Mum was really young when she passed away, only 53. She had her first child young, so was a young Nanny. She absolutely loved being a hands on Nanny.
She was just full of personality. Always a bit of a rebel and didn’t like rules. She was always of the ‘life is too short’ mentality. Always up for a laugh and a great big kid. The children absolutely adored her. She was the crazy Nanny they could have fun with.
Being a single mum, she was both my mum and dad. She was everything to me and I am so blessed to have had such a special relationship with her.
Mum was a bit apprehensive about attending a hospice at first. We all thought of it as a place where you go to die, but when she first attended Day Hospice and met the wonderful staff and other people going through the same as her she found it was really a place all about life.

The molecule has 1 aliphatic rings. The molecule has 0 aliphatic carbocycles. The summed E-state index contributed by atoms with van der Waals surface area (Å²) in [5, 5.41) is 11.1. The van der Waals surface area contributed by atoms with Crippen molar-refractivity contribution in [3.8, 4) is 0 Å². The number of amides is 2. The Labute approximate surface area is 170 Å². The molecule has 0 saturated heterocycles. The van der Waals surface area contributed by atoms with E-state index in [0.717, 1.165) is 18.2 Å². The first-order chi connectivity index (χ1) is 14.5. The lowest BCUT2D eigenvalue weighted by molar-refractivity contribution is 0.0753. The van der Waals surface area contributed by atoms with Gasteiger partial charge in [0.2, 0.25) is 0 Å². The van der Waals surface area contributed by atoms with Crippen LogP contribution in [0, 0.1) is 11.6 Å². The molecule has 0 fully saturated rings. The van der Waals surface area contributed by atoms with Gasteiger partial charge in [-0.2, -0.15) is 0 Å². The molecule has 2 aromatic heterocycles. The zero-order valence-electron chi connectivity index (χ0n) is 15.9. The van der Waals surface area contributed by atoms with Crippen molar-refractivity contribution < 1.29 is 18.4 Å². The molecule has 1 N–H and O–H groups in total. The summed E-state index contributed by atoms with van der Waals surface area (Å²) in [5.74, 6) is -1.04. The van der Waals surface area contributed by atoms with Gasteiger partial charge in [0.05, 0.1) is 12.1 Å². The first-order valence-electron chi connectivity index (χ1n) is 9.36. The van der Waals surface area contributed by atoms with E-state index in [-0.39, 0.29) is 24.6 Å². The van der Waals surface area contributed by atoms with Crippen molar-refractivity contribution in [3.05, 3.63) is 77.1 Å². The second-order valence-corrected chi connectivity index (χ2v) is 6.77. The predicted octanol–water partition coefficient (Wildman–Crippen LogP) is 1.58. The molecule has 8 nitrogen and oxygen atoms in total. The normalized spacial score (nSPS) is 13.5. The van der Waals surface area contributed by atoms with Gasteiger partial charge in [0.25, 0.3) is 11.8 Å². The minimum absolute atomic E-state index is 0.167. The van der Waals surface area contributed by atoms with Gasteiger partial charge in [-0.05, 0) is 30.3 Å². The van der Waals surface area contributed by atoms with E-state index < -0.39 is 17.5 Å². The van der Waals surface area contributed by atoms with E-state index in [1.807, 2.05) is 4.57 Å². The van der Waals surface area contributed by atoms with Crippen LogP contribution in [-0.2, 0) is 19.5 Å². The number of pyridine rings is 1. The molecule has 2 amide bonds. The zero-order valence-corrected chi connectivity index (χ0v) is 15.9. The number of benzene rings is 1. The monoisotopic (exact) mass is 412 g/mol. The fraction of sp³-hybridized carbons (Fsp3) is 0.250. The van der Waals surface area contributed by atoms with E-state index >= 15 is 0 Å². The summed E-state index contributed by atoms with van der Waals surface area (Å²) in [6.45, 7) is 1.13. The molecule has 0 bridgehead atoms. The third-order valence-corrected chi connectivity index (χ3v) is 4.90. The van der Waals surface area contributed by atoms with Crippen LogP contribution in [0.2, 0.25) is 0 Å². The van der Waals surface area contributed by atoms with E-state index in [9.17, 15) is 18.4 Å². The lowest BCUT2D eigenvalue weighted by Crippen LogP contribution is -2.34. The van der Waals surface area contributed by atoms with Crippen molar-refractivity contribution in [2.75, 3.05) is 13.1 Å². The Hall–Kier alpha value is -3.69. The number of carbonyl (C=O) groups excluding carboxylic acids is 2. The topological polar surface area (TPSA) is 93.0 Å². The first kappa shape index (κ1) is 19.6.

Mum loved going to Day Hospice at Sue Ryder Leckhampton Court. My husband always used to tease her and ask if she was going to ‘day release’ today as she was picked up by the mini bus.
Mum was really creative and loved the opportunity to do creative art at the Day Hospice. She was really proud of everything she made while there and we all got trinkets to keep. We treasure them.
As mum became more poorly we received Hospice at Home care. A lovely nurse came out for an hour every Friday for around four months. She would help with mum’s medication, make sure mum wasn’t in any pain. What I found incredible was that the care she gave wasn’t just about my mum. It was about me and the whole family too. She made sure I was coping, made sure we were all coping.
When we were starting to struggle at home the nurse recognised this and said I think it is time we get your mum into the hospice. I felt so sad to be going there but when we arrived my perception completely changed – it is just so lovely.